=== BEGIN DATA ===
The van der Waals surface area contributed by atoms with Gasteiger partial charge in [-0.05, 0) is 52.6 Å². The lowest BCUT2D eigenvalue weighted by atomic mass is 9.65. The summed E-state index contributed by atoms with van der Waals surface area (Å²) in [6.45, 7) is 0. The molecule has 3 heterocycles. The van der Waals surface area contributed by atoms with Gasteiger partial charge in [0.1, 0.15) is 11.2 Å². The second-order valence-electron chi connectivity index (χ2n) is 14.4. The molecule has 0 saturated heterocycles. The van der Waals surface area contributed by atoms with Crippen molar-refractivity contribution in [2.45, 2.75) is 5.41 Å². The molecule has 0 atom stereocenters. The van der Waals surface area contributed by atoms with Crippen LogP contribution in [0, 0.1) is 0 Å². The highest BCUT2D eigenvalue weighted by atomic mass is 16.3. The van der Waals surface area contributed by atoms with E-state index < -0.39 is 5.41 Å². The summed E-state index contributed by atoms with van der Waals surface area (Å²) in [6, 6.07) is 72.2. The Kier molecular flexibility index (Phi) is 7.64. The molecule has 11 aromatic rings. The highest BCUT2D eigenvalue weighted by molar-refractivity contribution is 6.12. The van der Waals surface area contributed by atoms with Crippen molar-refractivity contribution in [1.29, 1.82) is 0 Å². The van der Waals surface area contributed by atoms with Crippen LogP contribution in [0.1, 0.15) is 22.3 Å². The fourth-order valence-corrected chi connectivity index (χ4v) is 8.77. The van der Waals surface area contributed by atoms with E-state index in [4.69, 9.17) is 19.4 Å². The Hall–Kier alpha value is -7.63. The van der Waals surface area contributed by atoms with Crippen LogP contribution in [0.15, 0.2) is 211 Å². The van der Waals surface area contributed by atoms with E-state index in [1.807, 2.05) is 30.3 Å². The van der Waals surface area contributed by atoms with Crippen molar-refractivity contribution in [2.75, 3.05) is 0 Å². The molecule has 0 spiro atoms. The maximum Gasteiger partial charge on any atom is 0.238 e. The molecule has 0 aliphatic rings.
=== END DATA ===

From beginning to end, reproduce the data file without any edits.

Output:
The van der Waals surface area contributed by atoms with Gasteiger partial charge in [-0.05, 0) is 52.6 Å². The lowest BCUT2D eigenvalue weighted by atomic mass is 9.65. The summed E-state index contributed by atoms with van der Waals surface area (Å²) in [6.45, 7) is 0. The molecule has 3 heterocycles. The van der Waals surface area contributed by atoms with Gasteiger partial charge in [0.1, 0.15) is 11.2 Å². The second-order valence-electron chi connectivity index (χ2n) is 14.4. The molecule has 0 saturated heterocycles. The van der Waals surface area contributed by atoms with Crippen molar-refractivity contribution in [2.45, 2.75) is 5.41 Å². The molecule has 0 atom stereocenters. The van der Waals surface area contributed by atoms with Crippen LogP contribution in [0, 0.1) is 0 Å². The highest BCUT2D eigenvalue weighted by atomic mass is 16.3. The van der Waals surface area contributed by atoms with E-state index < -0.39 is 5.41 Å². The summed E-state index contributed by atoms with van der Waals surface area (Å²) in [6, 6.07) is 72.2. The Kier molecular flexibility index (Phi) is 7.64. The molecule has 11 aromatic rings. The highest BCUT2D eigenvalue weighted by molar-refractivity contribution is 6.12. The van der Waals surface area contributed by atoms with Crippen molar-refractivity contribution in [1.29, 1.82) is 0 Å². The van der Waals surface area contributed by atoms with Crippen LogP contribution in [0.1, 0.15) is 22.3 Å². The fourth-order valence-corrected chi connectivity index (χ4v) is 8.77. The van der Waals surface area contributed by atoms with E-state index in [4.69, 9.17) is 19.4 Å². The Hall–Kier alpha value is -7.63. The van der Waals surface area contributed by atoms with Crippen LogP contribution in [0.15, 0.2) is 211 Å². The van der Waals surface area contributed by atoms with E-state index in [1.807, 2.05) is 30.3 Å². The van der Waals surface area contributed by atoms with Crippen molar-refractivity contribution in [2.75, 3.05) is 0 Å². The molecule has 0 spiro atoms. The maximum Gasteiger partial charge on any atom is 0.238 e. The molecule has 0 aliphatic rings.